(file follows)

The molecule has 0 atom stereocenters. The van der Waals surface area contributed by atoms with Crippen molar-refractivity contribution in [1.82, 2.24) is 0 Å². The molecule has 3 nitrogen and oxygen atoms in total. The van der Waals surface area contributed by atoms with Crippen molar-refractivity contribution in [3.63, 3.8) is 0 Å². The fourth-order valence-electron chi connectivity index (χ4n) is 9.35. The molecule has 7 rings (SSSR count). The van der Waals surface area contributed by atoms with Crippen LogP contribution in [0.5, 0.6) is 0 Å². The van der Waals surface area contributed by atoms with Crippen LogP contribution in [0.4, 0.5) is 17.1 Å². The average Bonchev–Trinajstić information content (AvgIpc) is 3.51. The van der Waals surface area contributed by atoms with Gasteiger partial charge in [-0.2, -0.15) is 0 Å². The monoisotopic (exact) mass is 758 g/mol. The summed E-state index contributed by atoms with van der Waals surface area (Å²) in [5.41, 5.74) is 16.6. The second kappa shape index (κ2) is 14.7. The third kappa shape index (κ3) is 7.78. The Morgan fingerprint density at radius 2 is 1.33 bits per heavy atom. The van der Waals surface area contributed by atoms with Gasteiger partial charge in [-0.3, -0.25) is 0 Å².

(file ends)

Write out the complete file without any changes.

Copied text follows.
The molecule has 0 atom stereocenters. The van der Waals surface area contributed by atoms with Crippen molar-refractivity contribution in [1.82, 2.24) is 0 Å². The molecule has 3 nitrogen and oxygen atoms in total. The van der Waals surface area contributed by atoms with Crippen molar-refractivity contribution in [3.63, 3.8) is 0 Å². The fourth-order valence-electron chi connectivity index (χ4n) is 9.35. The molecule has 7 rings (SSSR count). The van der Waals surface area contributed by atoms with Crippen LogP contribution in [0.5, 0.6) is 0 Å². The van der Waals surface area contributed by atoms with Crippen LogP contribution in [0.4, 0.5) is 17.1 Å². The average Bonchev–Trinajstić information content (AvgIpc) is 3.51. The van der Waals surface area contributed by atoms with Gasteiger partial charge in [-0.2, -0.15) is 0 Å². The monoisotopic (exact) mass is 758 g/mol. The summed E-state index contributed by atoms with van der Waals surface area (Å²) in [5.41, 5.74) is 16.6. The second kappa shape index (κ2) is 14.7. The third kappa shape index (κ3) is 7.78. The Morgan fingerprint density at radius 2 is 1.33 bits per heavy atom. The van der Waals surface area contributed by atoms with Gasteiger partial charge in [-0.3, -0.25) is 0 Å².